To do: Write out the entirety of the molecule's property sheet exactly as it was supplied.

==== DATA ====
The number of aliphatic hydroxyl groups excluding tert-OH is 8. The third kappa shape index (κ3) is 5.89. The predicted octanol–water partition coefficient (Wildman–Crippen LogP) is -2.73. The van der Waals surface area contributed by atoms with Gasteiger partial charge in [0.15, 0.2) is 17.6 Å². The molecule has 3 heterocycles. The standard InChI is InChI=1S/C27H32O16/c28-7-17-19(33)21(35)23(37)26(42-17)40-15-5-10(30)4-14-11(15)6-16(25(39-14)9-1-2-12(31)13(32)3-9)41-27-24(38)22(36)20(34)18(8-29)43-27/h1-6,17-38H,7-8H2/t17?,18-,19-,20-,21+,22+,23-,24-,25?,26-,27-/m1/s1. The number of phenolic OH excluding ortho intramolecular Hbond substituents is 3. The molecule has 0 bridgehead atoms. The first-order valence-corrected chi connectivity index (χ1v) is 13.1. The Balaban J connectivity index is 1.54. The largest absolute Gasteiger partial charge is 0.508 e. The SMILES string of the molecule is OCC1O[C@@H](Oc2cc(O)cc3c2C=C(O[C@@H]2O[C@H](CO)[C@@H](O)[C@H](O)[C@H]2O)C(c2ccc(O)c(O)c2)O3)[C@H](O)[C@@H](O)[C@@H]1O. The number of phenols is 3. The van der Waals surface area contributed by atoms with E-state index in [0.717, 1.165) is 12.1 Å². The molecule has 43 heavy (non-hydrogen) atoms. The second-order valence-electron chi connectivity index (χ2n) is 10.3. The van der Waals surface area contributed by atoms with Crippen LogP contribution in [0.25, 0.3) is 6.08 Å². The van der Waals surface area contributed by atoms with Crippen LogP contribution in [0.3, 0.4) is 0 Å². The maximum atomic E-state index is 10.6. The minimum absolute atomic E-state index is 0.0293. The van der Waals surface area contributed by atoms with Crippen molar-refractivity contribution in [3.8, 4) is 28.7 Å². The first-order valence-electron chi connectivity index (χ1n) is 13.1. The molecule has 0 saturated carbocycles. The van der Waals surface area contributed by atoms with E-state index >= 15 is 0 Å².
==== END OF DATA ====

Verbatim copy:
The number of aliphatic hydroxyl groups excluding tert-OH is 8. The third kappa shape index (κ3) is 5.89. The predicted octanol–water partition coefficient (Wildman–Crippen LogP) is -2.73. The van der Waals surface area contributed by atoms with Gasteiger partial charge in [0.15, 0.2) is 17.6 Å². The molecule has 3 heterocycles. The standard InChI is InChI=1S/C27H32O16/c28-7-17-19(33)21(35)23(37)26(42-17)40-15-5-10(30)4-14-11(15)6-16(25(39-14)9-1-2-12(31)13(32)3-9)41-27-24(38)22(36)20(34)18(8-29)43-27/h1-6,17-38H,7-8H2/t17?,18-,19-,20-,21+,22+,23-,24-,25?,26-,27-/m1/s1. The number of phenolic OH excluding ortho intramolecular Hbond substituents is 3. The molecule has 0 bridgehead atoms. The first-order valence-corrected chi connectivity index (χ1v) is 13.1. The Balaban J connectivity index is 1.54. The largest absolute Gasteiger partial charge is 0.508 e. The SMILES string of the molecule is OCC1O[C@@H](Oc2cc(O)cc3c2C=C(O[C@@H]2O[C@H](CO)[C@@H](O)[C@H](O)[C@H]2O)C(c2ccc(O)c(O)c2)O3)[C@H](O)[C@@H](O)[C@@H]1O. The number of phenols is 3. The van der Waals surface area contributed by atoms with E-state index in [0.717, 1.165) is 12.1 Å². The molecule has 43 heavy (non-hydrogen) atoms. The second-order valence-electron chi connectivity index (χ2n) is 10.3. The van der Waals surface area contributed by atoms with Crippen LogP contribution in [0.25, 0.3) is 6.08 Å². The van der Waals surface area contributed by atoms with Crippen LogP contribution in [0.3, 0.4) is 0 Å². The maximum atomic E-state index is 10.6. The minimum absolute atomic E-state index is 0.0293. The van der Waals surface area contributed by atoms with Crippen molar-refractivity contribution in [3.8, 4) is 28.7 Å². The first-order valence-electron chi connectivity index (χ1n) is 13.1. The molecule has 0 saturated carbocycles. The van der Waals surface area contributed by atoms with E-state index >= 15 is 0 Å².